Sharapova Shocks Halep At Flushing Meadows
Maria Sharapova marked her Grand Slam return with a sensational victory over Simona Halep at the US Open.
The Romanian Halep has been bidding to become world number one in recent times, but couldn’t match Sharapova’s power and sheer desire to stay longer on the big stage after the superstar’s 15-month ban for doping.
Eventually Sharapova overcame Simona 6-4, 4-6, 6-3 in front of nearly 24,000 fans, to announce herself as a genuine contender for the big prize in New York.
Halep, who lost to Johanna Konta at Wimbledon when victory would have put her top of the heap, falls agonisingly short too often in the big moments, it seems.
Whether Maria, now 30, will have the staying power to maintain her impressive level throughout a Grand Slam fortnight, when she has been lacking serious tournament action for so long, could be open to question.
But with Britain’s Johanna Konta dumped out at the first hurdle, losing 6-4, 3-6, 4-6 to Aleksandra Krunic, and no nemesis in Serena Williams, Sharapova may start fancy her chances.
Some will still resent the fact that the world number 146 was given a wildcard in order to down Halep.
But she certainly justified her chance, in terms of the ambition and desire she demonstrated in order to prevail.
Put simply, Sharapova went for it. She blasted big winners – 60 of them – and risked unforced errors – committing 64. The gamble paid off.
Maria’s uninhibited return to the big time also delighted the crowds and let’s face it, notwithstanding the incredible tennis played by Garbine Muguruza this year, the women’s game needs another big-hitting contender in the mix.
Whether she is your villain or heroine, Sharapova fits the bill as a major protagonist, and she struts the stage like the former champion she is.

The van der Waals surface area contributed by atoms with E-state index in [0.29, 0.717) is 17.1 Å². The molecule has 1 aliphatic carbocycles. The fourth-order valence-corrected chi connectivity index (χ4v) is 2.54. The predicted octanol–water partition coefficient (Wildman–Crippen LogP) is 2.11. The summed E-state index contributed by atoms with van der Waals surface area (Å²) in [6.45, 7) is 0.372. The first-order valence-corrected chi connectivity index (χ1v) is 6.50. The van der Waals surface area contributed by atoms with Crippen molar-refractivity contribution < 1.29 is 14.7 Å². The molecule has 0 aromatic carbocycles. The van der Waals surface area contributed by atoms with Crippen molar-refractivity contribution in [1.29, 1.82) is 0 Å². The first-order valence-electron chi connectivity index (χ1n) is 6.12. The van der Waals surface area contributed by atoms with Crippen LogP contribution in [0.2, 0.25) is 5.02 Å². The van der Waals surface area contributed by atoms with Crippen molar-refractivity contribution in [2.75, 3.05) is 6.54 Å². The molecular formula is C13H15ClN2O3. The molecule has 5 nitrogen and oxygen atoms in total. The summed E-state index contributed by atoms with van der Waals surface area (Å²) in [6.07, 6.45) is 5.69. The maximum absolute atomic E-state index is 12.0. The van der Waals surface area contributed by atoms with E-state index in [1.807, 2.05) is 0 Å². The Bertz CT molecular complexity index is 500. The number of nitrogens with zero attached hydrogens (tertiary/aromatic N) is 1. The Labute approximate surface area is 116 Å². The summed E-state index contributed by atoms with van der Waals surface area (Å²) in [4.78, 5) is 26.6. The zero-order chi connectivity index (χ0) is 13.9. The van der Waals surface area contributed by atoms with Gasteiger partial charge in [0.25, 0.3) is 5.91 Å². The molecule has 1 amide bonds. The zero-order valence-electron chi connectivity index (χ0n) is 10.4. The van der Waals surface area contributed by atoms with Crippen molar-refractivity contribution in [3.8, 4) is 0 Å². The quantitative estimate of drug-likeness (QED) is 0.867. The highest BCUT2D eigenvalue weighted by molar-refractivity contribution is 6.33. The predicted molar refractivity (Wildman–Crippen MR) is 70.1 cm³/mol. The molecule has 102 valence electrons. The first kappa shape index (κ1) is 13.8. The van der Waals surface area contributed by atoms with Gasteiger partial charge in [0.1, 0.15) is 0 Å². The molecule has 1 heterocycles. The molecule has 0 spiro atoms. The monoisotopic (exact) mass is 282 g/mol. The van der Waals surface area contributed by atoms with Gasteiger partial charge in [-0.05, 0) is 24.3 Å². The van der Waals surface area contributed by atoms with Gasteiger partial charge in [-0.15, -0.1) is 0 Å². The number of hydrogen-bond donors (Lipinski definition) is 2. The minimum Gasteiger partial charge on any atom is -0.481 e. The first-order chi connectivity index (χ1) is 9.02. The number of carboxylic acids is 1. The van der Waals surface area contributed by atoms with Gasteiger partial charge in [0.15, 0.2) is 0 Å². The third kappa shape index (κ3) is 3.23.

‘It’s prime-time, baby, I embrace every moment of it and I love it,’ she admitted afterwards. And, seeing how she warmed to her task, the New York public seemed to warm to Maria too.
It looked as though Sharapova might have it all her own way when she went 4-1 up in the second, but then Halep hit back with five successive games to level the match.
When the going got tough, the tough got going, though. And that meant Sharapova put on the after-burners.
She also seemed to have a mocking message for those who believed this commercial dream of a sports woman would have to rely on her glamourous side, rather than her tennis talent, from this point on.
‘Behind all these crystals and little black dresses this girl has a lot of grit and she isn’t going anywhere,’ she promised.
Sharapova is back – and she has worked hard to get here. Now that winning feeling could prove addictive.
Maria concluded: ‘You never know what you’re going to feel until you win that match point, but everything you go through is worth it for this moment.’
Soon we’ll see two male superstars in action, players who have also known their share of hard times on the sidelines.
Tennis stars don’t come any bigger than the great Roger Federer and Rafael Nadal, who play their opening matches later.
Maybe the women’s game needed the return of its own superstars. Maria is already enjoying her comeback.
Serena, you sense, will be even more desperate to return now, once she has negotiated the considerable challenge of childbirth and the first months of motherhood.